Which are the bands you are influenced by, which are your childhood favourites what you still often listen to?

My favorite band of all time is Pantera and has been since the 7th grade. Besides that I grew up loving classic thrash bands like Testament, Anthrax, Megadeth, Metallica and Exodus. In high school I found hardcore with bands like Sick of it All and Slapshot and then later got into heavier hardcore like Earth Crisis, VOD and Snapcase. My favorite modern day band is Terror. I think their live show energy is rivaled by few.

What do you think about the dominating metalcore and deathcore trends of our days? My opinion is, there are already too many bands, due to their multiplication like mushrooms these genres are becoming boring, there are only a few outstanding ones. I can see only money and profit, success and the labels, no sign of honesty… dont misunderstand me, I dont talk about you, who are active since the first EP released in ’99 but the bands founded nowadays, who are skillful thou, but completly unnecessary…

There will always be immitation in any form of art, but the creme usually rises to the top. The originators of certain styles are also usually better at what they do than the copycat bands because they are playing from the heart and not from pure immitation. That being said, I do see too much emphasis on subgenre labeling by people. Metal can only get so big because of the limited amount of people on the planet that actually like aggressive and heavy music. So why turn our backs on a certain style because it isn’t in the tiny subgenre platform that you and your friends have approved? Metal needs the support of everyone within the scene to survive. Too much labeling breeds too much elitism and this needs to end. If it is heavy and aggressive and you like it, support it. If you don’t, don’t support it, but don’t classify it and all bands that are similar in a subgenre that will eventually become a deterent for others to listen to them. I say this all the time, Slayer, Iron Maiden, Judas Priest and Metallica all sounded drastically different when they were young bands in the 80’s, but they were all called “Heavy Metal”. Why do we now subgenre everything? If it is heavy and makes you want to pump your fist, bang your head, mosh, dance or crowd surf then it should be called HEAVY METAL.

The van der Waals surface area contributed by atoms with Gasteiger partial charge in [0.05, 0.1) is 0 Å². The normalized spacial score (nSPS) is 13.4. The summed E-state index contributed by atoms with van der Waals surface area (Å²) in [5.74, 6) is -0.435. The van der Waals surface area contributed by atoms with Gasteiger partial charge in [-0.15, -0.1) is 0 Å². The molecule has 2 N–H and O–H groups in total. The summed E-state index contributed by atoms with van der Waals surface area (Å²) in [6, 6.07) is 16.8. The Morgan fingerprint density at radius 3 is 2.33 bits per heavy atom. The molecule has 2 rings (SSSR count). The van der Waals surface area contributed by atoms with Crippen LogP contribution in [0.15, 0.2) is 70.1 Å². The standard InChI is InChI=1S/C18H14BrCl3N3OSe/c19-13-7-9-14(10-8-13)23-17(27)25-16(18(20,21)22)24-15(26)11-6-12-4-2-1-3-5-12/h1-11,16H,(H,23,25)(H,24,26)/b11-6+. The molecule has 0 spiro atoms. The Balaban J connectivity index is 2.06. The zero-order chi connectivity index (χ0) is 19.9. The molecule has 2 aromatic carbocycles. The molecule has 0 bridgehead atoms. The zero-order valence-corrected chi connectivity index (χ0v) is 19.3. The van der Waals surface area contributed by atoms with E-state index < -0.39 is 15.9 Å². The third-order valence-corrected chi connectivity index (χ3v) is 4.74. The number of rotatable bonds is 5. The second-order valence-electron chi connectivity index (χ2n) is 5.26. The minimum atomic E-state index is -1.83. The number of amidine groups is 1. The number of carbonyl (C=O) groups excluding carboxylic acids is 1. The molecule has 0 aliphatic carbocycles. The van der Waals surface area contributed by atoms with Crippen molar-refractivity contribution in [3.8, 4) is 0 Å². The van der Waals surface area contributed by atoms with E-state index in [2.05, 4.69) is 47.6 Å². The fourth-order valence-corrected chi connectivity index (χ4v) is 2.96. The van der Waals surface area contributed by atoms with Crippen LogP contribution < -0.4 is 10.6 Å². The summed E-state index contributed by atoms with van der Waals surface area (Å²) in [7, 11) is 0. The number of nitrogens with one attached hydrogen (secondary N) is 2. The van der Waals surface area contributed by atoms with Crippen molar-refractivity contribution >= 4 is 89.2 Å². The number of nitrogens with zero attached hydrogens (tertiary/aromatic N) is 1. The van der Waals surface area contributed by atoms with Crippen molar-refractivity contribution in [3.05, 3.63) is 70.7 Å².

And this turns up into the next question, what do you think, how more this genre is versatile? If you see inside, thrash and death metal had its own waves, just like there were many gothic and black hordes a few years ago, and today fanatic people play these genres for a much smaller audience… metalcore is problematic in this area as well, if we are lazy, it is basicly the modern reincarnation of the melodic death metal of the early ’90es…

Heavy Metal has been around so long that it is difficult to do anything without being compared to another band or another style. What we as musicians need to do is to continue to try and come up with fresh ideas and new blends of sounds within the confines of aggressive music. Metal will always be here, just like Rock’n’Roll. It will never die. Bands will always find a way to keep metal heads breeding around the world and carrying the torch.

Ok, lets drop this subject, cause its not our task to make these calls but the life and the media, I am just interested in your opinion, since you are musician of a top group, you have a better look than others. Btw, if its about life, whats the age of Unearth members, who has any sideprojects and what are your jobs and hobbies?

We are all late 20’s and early 30’s. I own an independent record label called Ironclad Recordings (www.ironcladrecordings.com). I help out bands I like and want to get heard. It is a business and a hobby. Ken is always working on a new pop rock project. He is a metalhead, but has a soft spot for cheesey 80’s rock and he says he will one day release a solo pop rock album. We’ll see… Derek is truely a professional drummer as he is in both Seemless and Kingdom of Sorrow as well as constantly doing session work for other bands. Slo is a gambler, blackjack mostly. He makes a good amount of money doing it, so I guess we shouldn’t call the gamblers help hotline just yet. Buz, he just riffs all day.

Have you got a message for readers of Fémforgács? Last message is also yours…

Thanks for the support. Check out of new album and come see us on tour. We know you will have a good time.

Thanks for the opportunity, take care of yourselves and I expect many strong and heavy albums of you, haha!

Thank you. See you soon.